codebite _


If you missed the introductory post, head here: Part 0.


In order to make a CPU we need to start from somewhere. The 0th level of abstraction here is physics (at least to our understanding), but I think that’s too low. Let’s skip that, let’s also skip electrical engineering and head straight into logic, Boolean logic that is. But before we do that I do feel the need to talk about the building block of it all.

Meet the transistor.

Transistor

Transistors are very useful, before them we used cogs, relays, vacuum tubes. Obviously each one was an improvement but they were still slow as heck. But what is a transistor?

A transistor is a semiconductor device used to amplify or switch electronic signals and electrical power.

from Wikipedia

But for our purposes just think of it as a switch, you know, like the one you are using to turn on or off a light bulb. Except it’s not mechanical, and can switch thousands times per second.

There are many types of transistors, but we only care about P-type and N-type. Essentially in N-Type you need to apply current to let current flow in the gate (close ...

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CPU meme

Ever had a thought "how does my computer work"? I sure did. And I wanted to understand how it does all the cool thing it does. How can I tell it to draw pixels on screen? How does it know what screen is? How does it know what's blue, or what's 'c' is, "this is a string"? How can it do multiple things at the same time? (Talking about single core here)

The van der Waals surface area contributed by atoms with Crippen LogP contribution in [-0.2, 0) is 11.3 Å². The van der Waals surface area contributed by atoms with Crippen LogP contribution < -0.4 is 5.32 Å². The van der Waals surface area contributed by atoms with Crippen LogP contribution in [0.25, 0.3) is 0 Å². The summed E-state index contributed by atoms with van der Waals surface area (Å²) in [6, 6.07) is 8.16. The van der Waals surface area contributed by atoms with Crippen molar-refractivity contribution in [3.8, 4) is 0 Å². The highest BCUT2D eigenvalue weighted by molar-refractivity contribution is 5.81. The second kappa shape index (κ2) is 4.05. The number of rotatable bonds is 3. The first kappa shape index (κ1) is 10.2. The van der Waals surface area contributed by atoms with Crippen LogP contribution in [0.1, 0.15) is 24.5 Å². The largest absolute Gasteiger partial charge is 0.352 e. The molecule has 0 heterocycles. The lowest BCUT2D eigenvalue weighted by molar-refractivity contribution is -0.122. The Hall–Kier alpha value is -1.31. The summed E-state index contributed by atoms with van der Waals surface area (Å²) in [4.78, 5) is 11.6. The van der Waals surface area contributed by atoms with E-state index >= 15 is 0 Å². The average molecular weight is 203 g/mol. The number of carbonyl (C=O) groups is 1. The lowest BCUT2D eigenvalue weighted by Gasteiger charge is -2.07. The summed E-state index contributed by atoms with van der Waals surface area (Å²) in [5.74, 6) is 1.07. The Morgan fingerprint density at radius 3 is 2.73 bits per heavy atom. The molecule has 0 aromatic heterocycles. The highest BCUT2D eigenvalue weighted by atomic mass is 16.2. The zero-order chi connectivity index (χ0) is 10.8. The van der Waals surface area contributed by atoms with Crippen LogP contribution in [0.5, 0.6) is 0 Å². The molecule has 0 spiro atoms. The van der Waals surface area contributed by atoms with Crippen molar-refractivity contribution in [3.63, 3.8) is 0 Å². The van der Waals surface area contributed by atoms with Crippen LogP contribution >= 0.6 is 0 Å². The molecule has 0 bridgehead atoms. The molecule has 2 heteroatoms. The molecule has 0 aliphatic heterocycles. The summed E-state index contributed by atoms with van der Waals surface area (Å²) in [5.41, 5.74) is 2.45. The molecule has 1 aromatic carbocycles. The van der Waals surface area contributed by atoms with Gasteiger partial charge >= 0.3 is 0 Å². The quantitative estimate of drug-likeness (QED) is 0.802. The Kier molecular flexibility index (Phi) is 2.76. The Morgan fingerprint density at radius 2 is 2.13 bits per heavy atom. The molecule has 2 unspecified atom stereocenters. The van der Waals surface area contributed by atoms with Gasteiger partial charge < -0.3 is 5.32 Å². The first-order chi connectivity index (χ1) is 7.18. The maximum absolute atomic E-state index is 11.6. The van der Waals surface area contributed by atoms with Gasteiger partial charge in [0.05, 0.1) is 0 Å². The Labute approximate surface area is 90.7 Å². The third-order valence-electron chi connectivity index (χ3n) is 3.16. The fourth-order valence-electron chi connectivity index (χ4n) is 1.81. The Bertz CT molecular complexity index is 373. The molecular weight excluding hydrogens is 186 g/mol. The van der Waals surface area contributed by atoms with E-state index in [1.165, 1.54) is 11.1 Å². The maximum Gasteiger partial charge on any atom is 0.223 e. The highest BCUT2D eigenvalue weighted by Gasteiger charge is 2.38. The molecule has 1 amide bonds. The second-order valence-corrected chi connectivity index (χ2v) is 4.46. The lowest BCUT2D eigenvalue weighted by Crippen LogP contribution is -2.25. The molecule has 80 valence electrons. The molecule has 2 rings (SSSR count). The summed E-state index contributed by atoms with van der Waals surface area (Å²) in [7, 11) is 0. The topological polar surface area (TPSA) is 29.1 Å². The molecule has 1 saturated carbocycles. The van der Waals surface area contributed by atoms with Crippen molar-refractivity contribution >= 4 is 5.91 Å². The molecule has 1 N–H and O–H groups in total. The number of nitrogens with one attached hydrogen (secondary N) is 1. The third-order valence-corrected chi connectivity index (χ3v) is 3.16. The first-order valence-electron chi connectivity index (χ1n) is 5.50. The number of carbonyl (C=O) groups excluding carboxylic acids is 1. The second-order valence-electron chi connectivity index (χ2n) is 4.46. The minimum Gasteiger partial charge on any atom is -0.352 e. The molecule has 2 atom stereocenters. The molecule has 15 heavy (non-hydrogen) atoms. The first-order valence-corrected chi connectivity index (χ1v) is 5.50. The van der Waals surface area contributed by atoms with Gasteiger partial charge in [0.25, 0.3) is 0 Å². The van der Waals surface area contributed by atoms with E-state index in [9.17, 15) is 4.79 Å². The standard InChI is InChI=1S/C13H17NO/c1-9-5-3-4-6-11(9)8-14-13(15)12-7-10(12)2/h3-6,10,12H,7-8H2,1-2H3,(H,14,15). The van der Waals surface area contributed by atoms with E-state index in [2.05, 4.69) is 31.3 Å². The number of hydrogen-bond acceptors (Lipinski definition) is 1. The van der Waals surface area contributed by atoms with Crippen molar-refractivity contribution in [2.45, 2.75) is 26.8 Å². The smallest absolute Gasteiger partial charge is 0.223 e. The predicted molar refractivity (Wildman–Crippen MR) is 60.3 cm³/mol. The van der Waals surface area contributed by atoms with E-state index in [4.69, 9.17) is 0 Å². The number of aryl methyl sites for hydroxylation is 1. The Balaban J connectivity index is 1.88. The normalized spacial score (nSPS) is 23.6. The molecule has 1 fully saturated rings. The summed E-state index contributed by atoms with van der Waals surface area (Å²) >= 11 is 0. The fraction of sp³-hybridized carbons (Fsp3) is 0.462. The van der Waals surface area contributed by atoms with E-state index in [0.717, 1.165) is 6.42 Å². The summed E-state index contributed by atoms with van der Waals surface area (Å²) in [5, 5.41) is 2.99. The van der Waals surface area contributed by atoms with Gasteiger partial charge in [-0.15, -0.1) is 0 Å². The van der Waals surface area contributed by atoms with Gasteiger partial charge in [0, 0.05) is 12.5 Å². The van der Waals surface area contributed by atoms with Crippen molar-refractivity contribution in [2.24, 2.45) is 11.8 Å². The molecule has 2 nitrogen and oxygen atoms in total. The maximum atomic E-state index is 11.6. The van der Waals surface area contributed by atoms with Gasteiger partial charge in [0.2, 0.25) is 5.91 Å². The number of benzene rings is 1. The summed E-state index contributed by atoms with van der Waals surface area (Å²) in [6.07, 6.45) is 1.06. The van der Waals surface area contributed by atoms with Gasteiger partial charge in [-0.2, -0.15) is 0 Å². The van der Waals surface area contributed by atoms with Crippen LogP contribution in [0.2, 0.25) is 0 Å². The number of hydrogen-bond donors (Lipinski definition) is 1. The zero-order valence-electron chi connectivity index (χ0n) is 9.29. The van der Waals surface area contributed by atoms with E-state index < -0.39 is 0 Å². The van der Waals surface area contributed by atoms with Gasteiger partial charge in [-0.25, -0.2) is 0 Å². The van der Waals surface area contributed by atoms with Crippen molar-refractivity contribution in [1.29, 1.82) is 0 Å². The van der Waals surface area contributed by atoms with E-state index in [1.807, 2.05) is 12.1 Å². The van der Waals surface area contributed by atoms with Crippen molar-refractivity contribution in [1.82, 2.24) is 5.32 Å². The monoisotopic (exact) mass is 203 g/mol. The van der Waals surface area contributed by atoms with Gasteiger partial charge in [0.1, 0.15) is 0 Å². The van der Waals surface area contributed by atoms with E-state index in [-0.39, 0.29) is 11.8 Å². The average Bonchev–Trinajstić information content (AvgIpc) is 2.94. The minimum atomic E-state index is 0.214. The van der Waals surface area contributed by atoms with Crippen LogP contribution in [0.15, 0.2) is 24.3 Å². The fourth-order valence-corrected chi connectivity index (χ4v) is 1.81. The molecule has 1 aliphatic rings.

In this series of blog posts I will try to answer some of those questions by building my own, simple CPU, starting with just a transistor, Boolean logic and my google-fu.

The goal is simple really, build the simplest 8-bit CPU to understand how they work. Nothing fancy, no branch-prediction, not even any pipelining. Maybe even cheat somewhere, like not making all instructions for it, since some can be emulated with others.

If you don't know some of those terms, don't worry, I will introduce them later when they become relevant. It'll all make sense in the end.

"Wait, are you going to solder a giant CPU?" some of you might ask. And, no, no I won't. What we'll do, is ...

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